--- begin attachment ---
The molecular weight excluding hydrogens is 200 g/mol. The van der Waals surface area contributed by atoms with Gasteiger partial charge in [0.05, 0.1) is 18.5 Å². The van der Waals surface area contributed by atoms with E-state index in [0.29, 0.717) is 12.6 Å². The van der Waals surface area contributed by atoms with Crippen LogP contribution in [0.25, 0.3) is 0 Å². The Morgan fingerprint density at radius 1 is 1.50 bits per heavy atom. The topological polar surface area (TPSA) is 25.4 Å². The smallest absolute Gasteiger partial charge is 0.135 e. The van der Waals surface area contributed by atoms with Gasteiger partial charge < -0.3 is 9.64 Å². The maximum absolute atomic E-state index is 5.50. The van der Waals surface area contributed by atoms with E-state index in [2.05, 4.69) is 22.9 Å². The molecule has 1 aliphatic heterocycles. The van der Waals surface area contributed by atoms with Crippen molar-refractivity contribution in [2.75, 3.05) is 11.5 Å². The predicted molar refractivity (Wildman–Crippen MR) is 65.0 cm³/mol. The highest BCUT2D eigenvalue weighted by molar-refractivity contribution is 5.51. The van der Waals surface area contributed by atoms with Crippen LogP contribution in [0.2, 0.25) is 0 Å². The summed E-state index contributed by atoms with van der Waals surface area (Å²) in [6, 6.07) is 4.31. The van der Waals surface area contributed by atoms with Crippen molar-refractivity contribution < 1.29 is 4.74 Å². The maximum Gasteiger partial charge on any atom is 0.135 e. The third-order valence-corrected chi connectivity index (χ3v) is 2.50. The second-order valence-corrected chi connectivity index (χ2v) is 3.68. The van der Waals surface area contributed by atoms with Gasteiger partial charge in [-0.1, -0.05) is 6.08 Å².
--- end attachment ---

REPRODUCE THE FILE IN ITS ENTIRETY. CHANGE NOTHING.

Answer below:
The molecular weight excluding hydrogens is 200 g/mol. The van der Waals surface area contributed by atoms with Gasteiger partial charge in [0.05, 0.1) is 18.5 Å². The van der Waals surface area contributed by atoms with E-state index in [0.29, 0.717) is 12.6 Å². The van der Waals surface area contributed by atoms with Crippen LogP contribution in [0.25, 0.3) is 0 Å². The Morgan fingerprint density at radius 1 is 1.50 bits per heavy atom. The topological polar surface area (TPSA) is 25.4 Å². The smallest absolute Gasteiger partial charge is 0.135 e. The van der Waals surface area contributed by atoms with Gasteiger partial charge < -0.3 is 9.64 Å². The maximum absolute atomic E-state index is 5.50. The van der Waals surface area contributed by atoms with E-state index in [2.05, 4.69) is 22.9 Å². The molecule has 1 aliphatic heterocycles. The van der Waals surface area contributed by atoms with Crippen molar-refractivity contribution in [2.75, 3.05) is 11.5 Å². The predicted molar refractivity (Wildman–Crippen MR) is 65.0 cm³/mol. The highest BCUT2D eigenvalue weighted by molar-refractivity contribution is 5.51. The van der Waals surface area contributed by atoms with Crippen LogP contribution in [0.2, 0.25) is 0 Å². The summed E-state index contributed by atoms with van der Waals surface area (Å²) in [6, 6.07) is 4.31. The van der Waals surface area contributed by atoms with Crippen molar-refractivity contribution < 1.29 is 4.74 Å². The maximum Gasteiger partial charge on any atom is 0.135 e. The third-order valence-corrected chi connectivity index (χ3v) is 2.50. The second-order valence-corrected chi connectivity index (χ2v) is 3.68. The van der Waals surface area contributed by atoms with Gasteiger partial charge in [-0.1, -0.05) is 6.08 Å².